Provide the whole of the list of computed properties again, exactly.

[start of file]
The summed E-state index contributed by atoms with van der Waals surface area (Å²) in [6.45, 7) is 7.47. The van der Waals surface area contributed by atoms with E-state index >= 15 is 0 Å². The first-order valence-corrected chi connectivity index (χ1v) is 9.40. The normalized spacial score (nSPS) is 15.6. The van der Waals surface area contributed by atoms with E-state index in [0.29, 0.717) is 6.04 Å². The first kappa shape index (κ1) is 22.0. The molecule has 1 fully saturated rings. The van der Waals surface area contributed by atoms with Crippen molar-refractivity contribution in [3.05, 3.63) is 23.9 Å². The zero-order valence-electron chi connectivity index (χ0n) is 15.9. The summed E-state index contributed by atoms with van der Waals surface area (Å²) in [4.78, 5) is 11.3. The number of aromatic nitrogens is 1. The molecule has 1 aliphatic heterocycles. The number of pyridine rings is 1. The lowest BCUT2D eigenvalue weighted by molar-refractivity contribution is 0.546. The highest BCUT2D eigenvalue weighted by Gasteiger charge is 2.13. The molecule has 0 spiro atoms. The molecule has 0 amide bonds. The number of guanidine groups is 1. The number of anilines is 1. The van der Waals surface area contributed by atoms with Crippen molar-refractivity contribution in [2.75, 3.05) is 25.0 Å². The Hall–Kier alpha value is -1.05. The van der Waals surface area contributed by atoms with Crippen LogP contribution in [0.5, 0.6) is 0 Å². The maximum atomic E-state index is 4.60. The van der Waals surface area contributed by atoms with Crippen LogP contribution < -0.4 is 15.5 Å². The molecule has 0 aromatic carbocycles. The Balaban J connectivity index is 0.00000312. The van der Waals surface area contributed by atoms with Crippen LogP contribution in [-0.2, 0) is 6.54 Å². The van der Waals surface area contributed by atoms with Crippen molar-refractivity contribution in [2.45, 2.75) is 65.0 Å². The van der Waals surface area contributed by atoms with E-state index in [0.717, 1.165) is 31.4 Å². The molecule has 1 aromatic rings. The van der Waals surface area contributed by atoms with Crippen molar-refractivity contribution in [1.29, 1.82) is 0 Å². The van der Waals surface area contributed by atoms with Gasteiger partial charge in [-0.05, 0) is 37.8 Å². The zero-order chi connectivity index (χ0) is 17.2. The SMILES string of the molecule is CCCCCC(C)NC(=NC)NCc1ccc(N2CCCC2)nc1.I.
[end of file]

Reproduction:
The summed E-state index contributed by atoms with van der Waals surface area (Å²) in [6.45, 7) is 7.47. The van der Waals surface area contributed by atoms with E-state index >= 15 is 0 Å². The first-order valence-corrected chi connectivity index (χ1v) is 9.40. The normalized spacial score (nSPS) is 15.6. The van der Waals surface area contributed by atoms with E-state index in [0.29, 0.717) is 6.04 Å². The first kappa shape index (κ1) is 22.0. The molecule has 1 fully saturated rings. The van der Waals surface area contributed by atoms with Crippen molar-refractivity contribution in [3.05, 3.63) is 23.9 Å². The zero-order valence-electron chi connectivity index (χ0n) is 15.9. The summed E-state index contributed by atoms with van der Waals surface area (Å²) in [4.78, 5) is 11.3. The number of aromatic nitrogens is 1. The molecule has 1 aliphatic heterocycles. The number of pyridine rings is 1. The lowest BCUT2D eigenvalue weighted by molar-refractivity contribution is 0.546. The highest BCUT2D eigenvalue weighted by Gasteiger charge is 2.13. The molecule has 0 spiro atoms. The molecule has 0 amide bonds. The number of guanidine groups is 1. The number of anilines is 1. The van der Waals surface area contributed by atoms with Crippen molar-refractivity contribution in [2.75, 3.05) is 25.0 Å². The Hall–Kier alpha value is -1.05. The van der Waals surface area contributed by atoms with Crippen LogP contribution in [0.5, 0.6) is 0 Å². The maximum atomic E-state index is 4.60. The van der Waals surface area contributed by atoms with Crippen LogP contribution < -0.4 is 15.5 Å². The molecule has 0 aromatic carbocycles. The Balaban J connectivity index is 0.00000312. The van der Waals surface area contributed by atoms with Crippen LogP contribution in [-0.2, 0) is 6.54 Å². The van der Waals surface area contributed by atoms with Crippen molar-refractivity contribution in [2.45, 2.75) is 65.0 Å². The van der Waals surface area contributed by atoms with E-state index in [0.717, 1.165) is 31.4 Å². The molecule has 1 aromatic rings. The van der Waals surface area contributed by atoms with Crippen molar-refractivity contribution in [1.29, 1.82) is 0 Å². The van der Waals surface area contributed by atoms with Gasteiger partial charge in [-0.05, 0) is 37.8 Å². The zero-order chi connectivity index (χ0) is 17.2. The SMILES string of the molecule is CCCCCC(C)NC(=NC)NCc1ccc(N2CCCC2)nc1.I.